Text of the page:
I wanted to send his story out in hopes of finding people that will support him and write him letters expressing that support. He is against killing and war and is willing to go to jail to stand up for his beliefs. I fear for his safety, as a fellow Marine has already punched him in the face causing a cut that required stitches.

I am hoping the process will work for him and he will be home soon. I am hoping he will not be ordered to do things that would go against his beliefs, orders that he might have to refuse to obey. He realizes that going against the crowd may be the hardest thing he has done, but it is the only thing that he can do, that can lead to a real change for the better in his life, even if he has to go to jail.

I told him I felt that there were worse prisons than being behind bars. If a person goes against their beliefs they will be living in a prison of their own making filled with the visions and memories of the deaths and injustices they brought to others. There are many kinds of prisons. Sometimes a person is more free behind bars when they have followed their heart.

KATHIE HELMKAMP can be reached at: KamperTwo@aol.com

Our personal statement:

We want people to know that we support our troops completely. We are not against any branch of the military. We support each and every person that has made the decision to be there. Our story is not about the US Military, but rather about our sons right NOT to be forced to do something that he has realized is wrong for him.

Recent update:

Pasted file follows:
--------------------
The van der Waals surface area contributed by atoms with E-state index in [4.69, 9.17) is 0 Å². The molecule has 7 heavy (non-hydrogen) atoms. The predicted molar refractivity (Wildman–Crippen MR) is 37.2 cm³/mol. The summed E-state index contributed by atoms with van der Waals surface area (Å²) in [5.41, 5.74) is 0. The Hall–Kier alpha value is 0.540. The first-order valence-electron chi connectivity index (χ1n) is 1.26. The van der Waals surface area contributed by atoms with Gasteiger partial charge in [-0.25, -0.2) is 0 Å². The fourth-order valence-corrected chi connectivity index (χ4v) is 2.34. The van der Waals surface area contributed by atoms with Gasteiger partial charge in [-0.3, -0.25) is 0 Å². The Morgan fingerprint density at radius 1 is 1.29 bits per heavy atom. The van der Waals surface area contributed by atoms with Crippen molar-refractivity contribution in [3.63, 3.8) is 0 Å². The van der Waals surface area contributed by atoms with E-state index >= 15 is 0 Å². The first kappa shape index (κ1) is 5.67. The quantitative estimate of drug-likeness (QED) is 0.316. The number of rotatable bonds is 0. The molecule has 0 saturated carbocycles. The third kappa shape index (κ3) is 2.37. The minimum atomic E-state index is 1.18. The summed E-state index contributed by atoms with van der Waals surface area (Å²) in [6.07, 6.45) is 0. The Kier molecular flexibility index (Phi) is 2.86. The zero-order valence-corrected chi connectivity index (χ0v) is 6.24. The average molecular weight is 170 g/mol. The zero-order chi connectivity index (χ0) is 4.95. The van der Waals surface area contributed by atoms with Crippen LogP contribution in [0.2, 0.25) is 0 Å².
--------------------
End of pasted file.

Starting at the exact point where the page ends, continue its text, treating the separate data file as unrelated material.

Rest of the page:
Our son was interviewed the other day by the investigating officer whose conduct was inappropriate. He belittled and berated our son and told him he found his letters of support “annoying”; the letters many of which were from active duty and retired military, some of which held some very important positions and some which are still active duty Marines. He certainly did not come to the interview feeling impartial to the situation as he should have done, but rather tried to bait our son, and treat him with little respect and dignity making our son feel like a criminal that has committed a serious crime. Trent stopped the interview and said he would not answer any more questions without talking to his lawyer, who now plans to be present for the next interview. We are quite disappointed in the behavior of some of the people in the Marine Corp, an organization that brags about taking care of their own and never leaving anyone behind. A Major recently told our son if he went UA or did anything wrong he would keep him there as long as possible. He said he loved to mess with Marines that cause trouble. He was told by a Marine Sergeant at Lejeune, that has harassed him, that as far as they were concerned he was nothing more than a piece of government property and to let him go would be like their property got broken, and he said they did not like broken property. Another person at Lejeune who has been helpful and whose name will not be given said “By letting your son go, they, the Marines, will feel like they have lost, and Marines are trained to always win.”